The Archie comic books debuted in 1941 — 80 years ago this year! Keeping in mind that we're all products of our time and knowledge, I can understand why they had such a heteronormative setting (every character has a love interest of the opposite gender) or why the depictions of Asians (if any) were steeped in stereotypes (slanted eyes, yellow skin). 

But that doesn't mean I have to turn a blind eye to it today. I still love the Archies, but I acknowledge that it probably isn't the best comic book to give a kid today. Other than them gawping at the landlines and physical letters in the stories, I don't want to expose them to old, outdated ideas. 

Everything is a product of its time — our ideas will give way to newer, better thoughts and ideas. If our work stands the test of time, that's great! If it doesn't, we acknowledge the flaws without getting defensive. Creators should take every opportunity they get to grow with the times. 

I'm not throwing away any of my Archies; in fact, I still actively hunt for older copies (the new art style isn't my jam). I'm not locking up my memories of the summers I spent reading Archies or Enid Blyton books because they shaped me. Now that I'm aware of their flaws, I'm better at recognizing them and not passively imbibing them.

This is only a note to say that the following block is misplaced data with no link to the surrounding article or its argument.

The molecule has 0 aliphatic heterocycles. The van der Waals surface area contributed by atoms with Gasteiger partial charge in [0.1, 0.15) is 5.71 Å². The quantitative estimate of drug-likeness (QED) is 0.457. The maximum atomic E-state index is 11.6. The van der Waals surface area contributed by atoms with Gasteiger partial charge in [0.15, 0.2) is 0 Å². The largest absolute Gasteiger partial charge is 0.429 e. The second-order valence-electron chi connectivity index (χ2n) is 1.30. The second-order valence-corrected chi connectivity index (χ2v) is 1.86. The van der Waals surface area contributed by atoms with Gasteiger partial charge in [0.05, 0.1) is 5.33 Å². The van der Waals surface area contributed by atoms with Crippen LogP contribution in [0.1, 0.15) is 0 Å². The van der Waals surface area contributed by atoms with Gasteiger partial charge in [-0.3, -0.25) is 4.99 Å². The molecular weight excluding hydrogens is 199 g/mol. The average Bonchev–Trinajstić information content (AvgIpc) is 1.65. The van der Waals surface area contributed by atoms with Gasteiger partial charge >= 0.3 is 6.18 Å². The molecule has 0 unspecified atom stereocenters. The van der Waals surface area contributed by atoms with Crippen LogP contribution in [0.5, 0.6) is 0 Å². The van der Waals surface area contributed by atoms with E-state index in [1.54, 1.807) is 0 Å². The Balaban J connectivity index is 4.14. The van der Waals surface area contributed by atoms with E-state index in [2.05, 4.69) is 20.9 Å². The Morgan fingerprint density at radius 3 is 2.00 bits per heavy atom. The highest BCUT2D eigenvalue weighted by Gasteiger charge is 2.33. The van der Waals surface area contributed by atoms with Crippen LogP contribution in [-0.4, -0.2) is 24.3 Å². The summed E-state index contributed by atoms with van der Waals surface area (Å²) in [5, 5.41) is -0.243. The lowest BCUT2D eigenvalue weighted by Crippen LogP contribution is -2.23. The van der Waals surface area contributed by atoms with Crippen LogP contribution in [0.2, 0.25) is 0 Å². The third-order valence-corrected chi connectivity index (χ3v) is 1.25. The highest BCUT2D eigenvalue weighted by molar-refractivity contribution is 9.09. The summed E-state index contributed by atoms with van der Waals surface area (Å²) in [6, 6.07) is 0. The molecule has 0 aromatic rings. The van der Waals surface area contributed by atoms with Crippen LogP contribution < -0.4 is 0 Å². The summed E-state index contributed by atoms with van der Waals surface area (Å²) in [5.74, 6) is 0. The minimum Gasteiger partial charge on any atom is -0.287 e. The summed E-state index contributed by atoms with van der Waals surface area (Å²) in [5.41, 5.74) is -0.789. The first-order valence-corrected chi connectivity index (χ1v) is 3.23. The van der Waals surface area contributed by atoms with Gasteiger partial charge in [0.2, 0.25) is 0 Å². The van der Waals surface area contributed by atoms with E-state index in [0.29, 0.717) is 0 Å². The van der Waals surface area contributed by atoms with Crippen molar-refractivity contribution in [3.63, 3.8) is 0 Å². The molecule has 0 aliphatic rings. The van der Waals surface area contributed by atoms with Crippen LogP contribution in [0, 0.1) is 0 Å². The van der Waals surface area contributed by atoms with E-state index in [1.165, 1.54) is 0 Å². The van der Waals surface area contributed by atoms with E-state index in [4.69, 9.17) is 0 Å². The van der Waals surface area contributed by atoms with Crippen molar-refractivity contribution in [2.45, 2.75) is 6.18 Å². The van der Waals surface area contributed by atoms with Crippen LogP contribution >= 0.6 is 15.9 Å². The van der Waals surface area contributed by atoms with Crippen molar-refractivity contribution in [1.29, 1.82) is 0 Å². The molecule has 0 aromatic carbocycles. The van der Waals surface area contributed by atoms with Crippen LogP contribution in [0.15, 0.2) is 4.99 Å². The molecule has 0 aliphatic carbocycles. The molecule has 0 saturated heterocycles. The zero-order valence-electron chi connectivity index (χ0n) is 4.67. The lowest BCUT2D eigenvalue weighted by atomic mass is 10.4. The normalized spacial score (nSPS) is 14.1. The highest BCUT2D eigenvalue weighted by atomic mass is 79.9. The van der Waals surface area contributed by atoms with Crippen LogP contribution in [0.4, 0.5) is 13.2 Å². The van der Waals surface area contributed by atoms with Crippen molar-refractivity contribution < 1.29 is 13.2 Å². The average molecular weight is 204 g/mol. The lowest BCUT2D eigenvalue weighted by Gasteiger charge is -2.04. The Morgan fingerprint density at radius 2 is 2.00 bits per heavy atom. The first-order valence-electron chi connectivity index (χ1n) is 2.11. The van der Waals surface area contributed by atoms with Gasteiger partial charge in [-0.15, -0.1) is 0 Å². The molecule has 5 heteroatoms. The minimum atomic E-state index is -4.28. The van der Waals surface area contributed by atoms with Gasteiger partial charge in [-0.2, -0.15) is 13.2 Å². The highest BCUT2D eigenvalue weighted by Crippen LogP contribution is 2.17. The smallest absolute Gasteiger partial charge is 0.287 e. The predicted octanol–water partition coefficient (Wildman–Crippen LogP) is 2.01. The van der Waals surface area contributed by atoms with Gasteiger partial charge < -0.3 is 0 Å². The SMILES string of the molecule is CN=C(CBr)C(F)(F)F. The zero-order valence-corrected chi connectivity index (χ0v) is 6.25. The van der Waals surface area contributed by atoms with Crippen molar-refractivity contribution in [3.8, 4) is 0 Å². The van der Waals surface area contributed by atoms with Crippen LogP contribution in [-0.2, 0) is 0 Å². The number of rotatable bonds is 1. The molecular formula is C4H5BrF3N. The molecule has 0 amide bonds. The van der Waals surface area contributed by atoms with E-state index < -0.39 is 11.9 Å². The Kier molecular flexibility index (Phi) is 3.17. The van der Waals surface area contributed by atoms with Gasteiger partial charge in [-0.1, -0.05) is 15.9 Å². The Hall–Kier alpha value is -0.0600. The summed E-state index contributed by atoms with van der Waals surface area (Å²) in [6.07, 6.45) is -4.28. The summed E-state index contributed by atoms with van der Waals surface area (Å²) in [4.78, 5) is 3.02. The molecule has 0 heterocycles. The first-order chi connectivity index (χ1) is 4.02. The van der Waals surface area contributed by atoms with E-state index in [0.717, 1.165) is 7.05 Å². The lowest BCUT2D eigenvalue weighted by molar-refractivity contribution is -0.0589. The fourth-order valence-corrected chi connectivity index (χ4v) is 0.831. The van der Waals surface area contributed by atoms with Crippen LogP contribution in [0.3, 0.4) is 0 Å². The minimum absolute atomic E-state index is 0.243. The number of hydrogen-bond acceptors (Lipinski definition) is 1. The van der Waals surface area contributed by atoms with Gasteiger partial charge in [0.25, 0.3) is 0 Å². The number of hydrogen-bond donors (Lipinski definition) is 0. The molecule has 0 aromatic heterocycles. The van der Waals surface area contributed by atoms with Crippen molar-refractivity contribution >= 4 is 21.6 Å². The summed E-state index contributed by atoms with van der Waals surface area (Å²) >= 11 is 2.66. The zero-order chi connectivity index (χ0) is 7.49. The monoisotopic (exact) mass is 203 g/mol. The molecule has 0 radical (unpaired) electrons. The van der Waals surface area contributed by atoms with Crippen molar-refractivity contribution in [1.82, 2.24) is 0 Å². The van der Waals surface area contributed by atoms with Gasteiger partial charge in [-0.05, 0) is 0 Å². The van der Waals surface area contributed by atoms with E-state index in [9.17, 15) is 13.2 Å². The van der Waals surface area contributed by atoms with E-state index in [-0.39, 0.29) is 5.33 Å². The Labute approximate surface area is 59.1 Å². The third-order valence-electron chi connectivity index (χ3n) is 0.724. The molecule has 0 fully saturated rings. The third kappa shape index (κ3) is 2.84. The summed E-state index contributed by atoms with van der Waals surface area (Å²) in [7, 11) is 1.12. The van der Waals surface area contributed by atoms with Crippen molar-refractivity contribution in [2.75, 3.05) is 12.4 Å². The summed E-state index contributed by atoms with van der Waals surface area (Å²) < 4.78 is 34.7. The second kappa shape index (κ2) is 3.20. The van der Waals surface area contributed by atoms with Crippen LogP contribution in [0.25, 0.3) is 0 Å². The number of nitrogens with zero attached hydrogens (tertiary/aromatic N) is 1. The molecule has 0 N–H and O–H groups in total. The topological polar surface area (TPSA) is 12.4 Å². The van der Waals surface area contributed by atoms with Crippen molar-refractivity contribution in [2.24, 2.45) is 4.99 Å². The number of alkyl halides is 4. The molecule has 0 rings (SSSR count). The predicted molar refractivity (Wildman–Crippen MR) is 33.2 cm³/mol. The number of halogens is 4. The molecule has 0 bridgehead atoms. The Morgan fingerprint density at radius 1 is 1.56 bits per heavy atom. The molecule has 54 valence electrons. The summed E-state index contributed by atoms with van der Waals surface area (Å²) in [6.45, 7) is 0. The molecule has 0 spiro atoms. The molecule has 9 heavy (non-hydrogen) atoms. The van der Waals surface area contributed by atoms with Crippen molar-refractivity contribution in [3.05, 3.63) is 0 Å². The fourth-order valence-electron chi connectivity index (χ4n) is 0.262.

A lot of us grew up reading Enid Blyton books. I mispronounced her name until I actually went to the UK — simply because I'd only ever read it. In the last 48 hours, English Heritage acknowledged her work as racist and xenophobic. If this is news to you, it's not the first time someone has pointed this out. It's true. She even named one of her characters the N-word!

Once, when I put my hand against a white friend's hand, I immediately drew it back. It looked dirty, unwashed next to her pristine, WHITE, hand. She hadn't done anything (she's great), but it was my internalized colourism coming through.